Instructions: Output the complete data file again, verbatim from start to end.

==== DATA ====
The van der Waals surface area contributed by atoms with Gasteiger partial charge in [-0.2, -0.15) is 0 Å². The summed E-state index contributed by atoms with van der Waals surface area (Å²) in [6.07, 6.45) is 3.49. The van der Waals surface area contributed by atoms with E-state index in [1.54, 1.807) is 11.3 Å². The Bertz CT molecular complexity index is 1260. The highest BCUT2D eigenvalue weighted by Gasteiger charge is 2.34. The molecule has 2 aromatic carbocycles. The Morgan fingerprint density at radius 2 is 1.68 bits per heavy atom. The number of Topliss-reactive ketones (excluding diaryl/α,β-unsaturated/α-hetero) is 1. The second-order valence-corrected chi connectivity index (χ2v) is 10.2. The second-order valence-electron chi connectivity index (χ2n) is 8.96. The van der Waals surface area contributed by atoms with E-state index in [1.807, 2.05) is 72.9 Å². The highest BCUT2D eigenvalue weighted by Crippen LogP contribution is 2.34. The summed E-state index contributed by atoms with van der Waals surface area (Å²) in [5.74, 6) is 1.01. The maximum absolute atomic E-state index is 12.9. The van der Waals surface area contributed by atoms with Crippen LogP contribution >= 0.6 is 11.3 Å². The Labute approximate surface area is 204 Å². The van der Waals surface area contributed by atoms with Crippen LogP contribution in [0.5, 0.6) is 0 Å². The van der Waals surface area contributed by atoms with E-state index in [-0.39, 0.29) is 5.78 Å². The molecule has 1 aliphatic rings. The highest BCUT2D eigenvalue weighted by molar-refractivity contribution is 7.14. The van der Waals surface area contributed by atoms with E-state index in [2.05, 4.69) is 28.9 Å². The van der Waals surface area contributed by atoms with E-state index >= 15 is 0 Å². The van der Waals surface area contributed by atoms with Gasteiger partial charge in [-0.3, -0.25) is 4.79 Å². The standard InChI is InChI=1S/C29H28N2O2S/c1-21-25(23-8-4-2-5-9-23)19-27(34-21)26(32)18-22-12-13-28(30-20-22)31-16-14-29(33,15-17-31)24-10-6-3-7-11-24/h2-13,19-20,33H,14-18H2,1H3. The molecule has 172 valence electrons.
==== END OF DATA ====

The van der Waals surface area contributed by atoms with Gasteiger partial charge in [-0.2, -0.15) is 0 Å². The summed E-state index contributed by atoms with van der Waals surface area (Å²) in [6.07, 6.45) is 3.49. The van der Waals surface area contributed by atoms with E-state index in [1.54, 1.807) is 11.3 Å². The Bertz CT molecular complexity index is 1260. The highest BCUT2D eigenvalue weighted by Gasteiger charge is 2.34. The molecule has 2 aromatic carbocycles. The Morgan fingerprint density at radius 2 is 1.68 bits per heavy atom. The number of Topliss-reactive ketones (excluding diaryl/α,β-unsaturated/α-hetero) is 1. The second-order valence-corrected chi connectivity index (χ2v) is 10.2. The second-order valence-electron chi connectivity index (χ2n) is 8.96. The van der Waals surface area contributed by atoms with E-state index in [1.807, 2.05) is 72.9 Å². The highest BCUT2D eigenvalue weighted by Crippen LogP contribution is 2.34. The summed E-state index contributed by atoms with van der Waals surface area (Å²) in [5.74, 6) is 1.01. The maximum absolute atomic E-state index is 12.9. The van der Waals surface area contributed by atoms with Crippen LogP contribution >= 0.6 is 11.3 Å². The Labute approximate surface area is 204 Å². The van der Waals surface area contributed by atoms with Crippen LogP contribution in [0.5, 0.6) is 0 Å². The van der Waals surface area contributed by atoms with E-state index in [-0.39, 0.29) is 5.78 Å². The molecule has 1 aliphatic rings. The highest BCUT2D eigenvalue weighted by molar-refractivity contribution is 7.14. The van der Waals surface area contributed by atoms with E-state index in [2.05, 4.69) is 28.9 Å². The van der Waals surface area contributed by atoms with E-state index >= 15 is 0 Å². The van der Waals surface area contributed by atoms with Gasteiger partial charge in [-0.3, -0.25) is 4.79 Å². The standard InChI is InChI=1S/C29H28N2O2S/c1-21-25(23-8-4-2-5-9-23)19-27(34-21)26(32)18-22-12-13-28(30-20-22)31-16-14-29(33,15-17-31)24-10-6-3-7-11-24/h2-13,19-20,33H,14-18H2,1H3. The molecule has 172 valence electrons.